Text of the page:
Please use this identifier to cite or link to this item: http://hdl.handle.net/1893/24327
Appears in Collections:Psychology Journal Articles
Peer Review Status: Refereed
Title: Cognitive functions of intracellular mechanisms for contextual amplification (Forthcoming/Available Online)
Authors: Phillips, William
Contact Email: w.a.phillips@stir.ac.uk
Keywords: Apical amplification
Disamplification
Contextual modulation
Consciousness
Cognition
Neocortical computation
Issue Date: 1-Oct-2015
Publisher: Elsevier
Citation: Phillips W Cognitive functions of intracellular mechanisms for contextual amplification (Forthcoming/Available Online), Brain and Cognition.
Abstract: Evidence for the hypothesis that input to the apical tufts of neocortical pyramidal cells plays a central role in cognition by amplifying their responses to feedforward input is reviewed. Apical tufts are electrically remote from the soma, and their inputs come from diverse sources including direct feedback from higher cortical regions, indirect feedback via the thalamus, and long-range lateral connections both within and between cortical regions. This suggests that input to tuft dendrites may amplify the cell's response to basal inputs that they receive via layer 4 and which have synapses closer to the soma. ERP data supporting this inference is noted. Intracellular studies of apical amplification (AA) and of disamplification by inhibitory interneurons targeted only at tufts are reviewed. Cognitive processes that have been related to them by computational, electrophysiological, and psychopathological studies are then outlined. These processes include: figure-ground segregation and Gestalt grouping; contextual disambiguation in perception and sentence comprehension; priming; winner-take-all competition; attention and working memory; setting the level of consciousness; cognitive control; and learning. It is argued that theories in cognitive neuroscience should not assume that all neurons function as integrate-and-fire point processors, but should use the capabilities of cells with distinct sites of integration for driving and modulatory inputs. Potentially 'unifying' theories that depend upon these capabilities are reviewed. It is concluded that evolution of the primitives of AA and disamplification in neocortex may have extended cognitive capabilities beyond those built from the long-established primitives of excitation, inhibition, and disinhibition. © 2015 Elsevier Inc.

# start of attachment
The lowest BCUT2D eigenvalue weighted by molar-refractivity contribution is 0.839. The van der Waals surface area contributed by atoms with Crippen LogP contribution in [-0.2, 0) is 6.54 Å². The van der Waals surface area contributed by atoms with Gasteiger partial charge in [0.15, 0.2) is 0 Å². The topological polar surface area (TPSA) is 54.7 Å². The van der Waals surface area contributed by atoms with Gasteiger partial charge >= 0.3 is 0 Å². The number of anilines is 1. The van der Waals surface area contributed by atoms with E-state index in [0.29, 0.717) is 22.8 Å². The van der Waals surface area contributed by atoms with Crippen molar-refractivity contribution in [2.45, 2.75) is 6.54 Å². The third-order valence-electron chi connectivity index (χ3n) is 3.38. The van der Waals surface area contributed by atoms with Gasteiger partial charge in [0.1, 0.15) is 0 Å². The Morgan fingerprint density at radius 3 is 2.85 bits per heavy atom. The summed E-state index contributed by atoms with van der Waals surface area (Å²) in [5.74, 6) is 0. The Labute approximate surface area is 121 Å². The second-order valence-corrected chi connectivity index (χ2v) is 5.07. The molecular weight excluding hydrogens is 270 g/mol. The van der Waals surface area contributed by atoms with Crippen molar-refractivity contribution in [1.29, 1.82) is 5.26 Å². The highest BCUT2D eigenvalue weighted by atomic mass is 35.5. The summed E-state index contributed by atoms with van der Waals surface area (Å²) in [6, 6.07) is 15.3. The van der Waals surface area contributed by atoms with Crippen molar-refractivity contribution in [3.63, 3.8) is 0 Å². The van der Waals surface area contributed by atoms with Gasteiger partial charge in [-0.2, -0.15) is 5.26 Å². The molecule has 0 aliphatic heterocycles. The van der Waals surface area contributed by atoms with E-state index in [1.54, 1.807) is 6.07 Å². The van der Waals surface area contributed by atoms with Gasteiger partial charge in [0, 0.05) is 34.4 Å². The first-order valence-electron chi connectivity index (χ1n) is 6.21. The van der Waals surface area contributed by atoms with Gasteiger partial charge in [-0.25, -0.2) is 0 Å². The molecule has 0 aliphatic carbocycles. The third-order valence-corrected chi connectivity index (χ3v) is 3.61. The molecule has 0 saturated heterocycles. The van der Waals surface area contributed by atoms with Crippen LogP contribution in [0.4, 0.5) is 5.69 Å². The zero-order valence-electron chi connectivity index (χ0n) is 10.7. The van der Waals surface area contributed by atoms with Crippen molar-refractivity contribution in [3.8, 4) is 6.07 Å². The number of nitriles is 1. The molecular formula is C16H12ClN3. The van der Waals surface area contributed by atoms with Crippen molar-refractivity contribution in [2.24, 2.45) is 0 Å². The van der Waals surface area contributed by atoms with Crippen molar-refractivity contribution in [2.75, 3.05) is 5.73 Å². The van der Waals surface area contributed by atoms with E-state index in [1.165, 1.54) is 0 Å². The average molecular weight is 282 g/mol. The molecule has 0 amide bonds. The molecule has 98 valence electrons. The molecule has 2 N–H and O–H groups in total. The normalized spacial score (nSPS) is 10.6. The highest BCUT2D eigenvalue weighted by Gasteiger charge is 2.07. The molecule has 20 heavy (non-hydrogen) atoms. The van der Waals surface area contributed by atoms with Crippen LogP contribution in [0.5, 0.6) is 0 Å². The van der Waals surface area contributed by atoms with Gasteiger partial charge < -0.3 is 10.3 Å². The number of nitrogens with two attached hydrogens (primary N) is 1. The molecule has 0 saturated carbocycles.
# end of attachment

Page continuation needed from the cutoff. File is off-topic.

Type: Journal Article
URI: http://hdl.handle.net/1893/24327
DOI Link: http://dx.doi.org/10.1016/j.bandc.2015.09.005
Rights: The publisher does not allow this work to be made publicly available in this Repository. Please use the Request a Copy feature at the foot of the Repository record to request a copy directly from the author. You can only request a copy if you wish to use this work for your own research or private study.
Affiliation: Psychology

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